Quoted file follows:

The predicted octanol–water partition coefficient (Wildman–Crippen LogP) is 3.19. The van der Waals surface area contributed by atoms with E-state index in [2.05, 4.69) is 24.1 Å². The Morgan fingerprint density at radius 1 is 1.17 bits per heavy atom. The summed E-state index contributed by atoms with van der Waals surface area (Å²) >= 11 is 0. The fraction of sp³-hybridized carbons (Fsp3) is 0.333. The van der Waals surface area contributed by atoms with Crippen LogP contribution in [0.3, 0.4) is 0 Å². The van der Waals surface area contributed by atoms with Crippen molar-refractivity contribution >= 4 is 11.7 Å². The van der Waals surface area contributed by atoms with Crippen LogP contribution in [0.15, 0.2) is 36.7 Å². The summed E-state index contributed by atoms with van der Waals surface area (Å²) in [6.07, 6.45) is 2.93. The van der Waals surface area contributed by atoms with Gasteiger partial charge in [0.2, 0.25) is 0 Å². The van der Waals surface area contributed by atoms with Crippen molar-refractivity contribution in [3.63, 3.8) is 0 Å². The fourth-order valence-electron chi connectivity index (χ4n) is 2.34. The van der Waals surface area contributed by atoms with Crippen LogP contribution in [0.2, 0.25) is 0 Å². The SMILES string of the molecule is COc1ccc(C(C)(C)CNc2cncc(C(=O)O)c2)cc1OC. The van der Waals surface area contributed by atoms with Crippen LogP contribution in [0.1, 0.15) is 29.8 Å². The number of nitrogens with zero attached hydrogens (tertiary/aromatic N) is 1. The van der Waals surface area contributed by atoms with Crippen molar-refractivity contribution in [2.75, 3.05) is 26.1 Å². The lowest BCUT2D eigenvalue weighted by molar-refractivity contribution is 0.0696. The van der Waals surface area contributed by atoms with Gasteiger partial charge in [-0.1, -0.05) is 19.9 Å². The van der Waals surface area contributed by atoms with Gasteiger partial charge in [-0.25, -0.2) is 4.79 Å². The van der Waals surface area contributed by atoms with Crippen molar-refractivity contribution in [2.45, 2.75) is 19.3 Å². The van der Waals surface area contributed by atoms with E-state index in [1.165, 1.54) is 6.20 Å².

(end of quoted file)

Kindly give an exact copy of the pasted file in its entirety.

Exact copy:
The predicted octanol–water partition coefficient (Wildman–Crippen LogP) is 3.19. The van der Waals surface area contributed by atoms with E-state index in [2.05, 4.69) is 24.1 Å². The Morgan fingerprint density at radius 1 is 1.17 bits per heavy atom. The summed E-state index contributed by atoms with van der Waals surface area (Å²) >= 11 is 0. The fraction of sp³-hybridized carbons (Fsp3) is 0.333. The van der Waals surface area contributed by atoms with Crippen LogP contribution in [0.3, 0.4) is 0 Å². The van der Waals surface area contributed by atoms with Crippen molar-refractivity contribution >= 4 is 11.7 Å². The van der Waals surface area contributed by atoms with Crippen LogP contribution in [0.15, 0.2) is 36.7 Å². The summed E-state index contributed by atoms with van der Waals surface area (Å²) in [6.07, 6.45) is 2.93. The van der Waals surface area contributed by atoms with Gasteiger partial charge in [0.2, 0.25) is 0 Å². The van der Waals surface area contributed by atoms with Crippen molar-refractivity contribution in [3.63, 3.8) is 0 Å². The fourth-order valence-electron chi connectivity index (χ4n) is 2.34. The van der Waals surface area contributed by atoms with Crippen LogP contribution in [0.2, 0.25) is 0 Å². The SMILES string of the molecule is COc1ccc(C(C)(C)CNc2cncc(C(=O)O)c2)cc1OC. The van der Waals surface area contributed by atoms with Crippen LogP contribution in [0.1, 0.15) is 29.8 Å². The number of nitrogens with zero attached hydrogens (tertiary/aromatic N) is 1. The van der Waals surface area contributed by atoms with Crippen molar-refractivity contribution in [2.75, 3.05) is 26.1 Å². The lowest BCUT2D eigenvalue weighted by molar-refractivity contribution is 0.0696. The van der Waals surface area contributed by atoms with Gasteiger partial charge in [-0.1, -0.05) is 19.9 Å². The van der Waals surface area contributed by atoms with Gasteiger partial charge in [-0.25, -0.2) is 4.79 Å². The van der Waals surface area contributed by atoms with Crippen molar-refractivity contribution in [2.45, 2.75) is 19.3 Å². The van der Waals surface area contributed by atoms with E-state index in [1.165, 1.54) is 6.20 Å².